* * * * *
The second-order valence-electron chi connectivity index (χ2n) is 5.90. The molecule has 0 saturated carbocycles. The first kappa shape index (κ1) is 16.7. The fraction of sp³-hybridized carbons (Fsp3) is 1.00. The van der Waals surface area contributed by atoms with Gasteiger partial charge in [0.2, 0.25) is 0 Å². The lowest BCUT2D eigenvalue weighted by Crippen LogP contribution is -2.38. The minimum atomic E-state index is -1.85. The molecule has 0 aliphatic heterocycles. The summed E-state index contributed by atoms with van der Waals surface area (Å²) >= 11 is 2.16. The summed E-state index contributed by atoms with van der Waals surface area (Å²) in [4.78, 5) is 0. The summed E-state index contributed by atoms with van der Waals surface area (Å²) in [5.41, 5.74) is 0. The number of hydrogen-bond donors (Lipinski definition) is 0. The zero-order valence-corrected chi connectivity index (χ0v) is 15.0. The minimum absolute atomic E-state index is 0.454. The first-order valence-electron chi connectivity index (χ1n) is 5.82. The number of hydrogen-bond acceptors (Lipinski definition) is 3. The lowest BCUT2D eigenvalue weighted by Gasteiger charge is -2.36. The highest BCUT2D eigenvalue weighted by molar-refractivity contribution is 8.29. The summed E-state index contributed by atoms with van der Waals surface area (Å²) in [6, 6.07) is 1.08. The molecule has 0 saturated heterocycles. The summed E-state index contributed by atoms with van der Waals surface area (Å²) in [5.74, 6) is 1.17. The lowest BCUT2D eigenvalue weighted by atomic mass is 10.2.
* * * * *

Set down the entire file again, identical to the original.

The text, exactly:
The second-order valence-electron chi connectivity index (χ2n) is 5.90. The molecule has 0 saturated carbocycles. The first kappa shape index (κ1) is 16.7. The fraction of sp³-hybridized carbons (Fsp3) is 1.00. The van der Waals surface area contributed by atoms with Gasteiger partial charge in [0.2, 0.25) is 0 Å². The lowest BCUT2D eigenvalue weighted by Crippen LogP contribution is -2.38. The minimum atomic E-state index is -1.85. The molecule has 0 aliphatic heterocycles. The summed E-state index contributed by atoms with van der Waals surface area (Å²) >= 11 is 2.16. The summed E-state index contributed by atoms with van der Waals surface area (Å²) in [4.78, 5) is 0. The summed E-state index contributed by atoms with van der Waals surface area (Å²) in [5.41, 5.74) is 0. The number of hydrogen-bond donors (Lipinski definition) is 0. The zero-order valence-corrected chi connectivity index (χ0v) is 15.0. The minimum absolute atomic E-state index is 0.454. The first-order valence-electron chi connectivity index (χ1n) is 5.82. The number of hydrogen-bond acceptors (Lipinski definition) is 3. The lowest BCUT2D eigenvalue weighted by Gasteiger charge is -2.36. The highest BCUT2D eigenvalue weighted by molar-refractivity contribution is 8.29. The summed E-state index contributed by atoms with van der Waals surface area (Å²) in [6, 6.07) is 1.08. The molecule has 0 saturated heterocycles. The summed E-state index contributed by atoms with van der Waals surface area (Å²) in [5.74, 6) is 1.17. The lowest BCUT2D eigenvalue weighted by atomic mass is 10.2.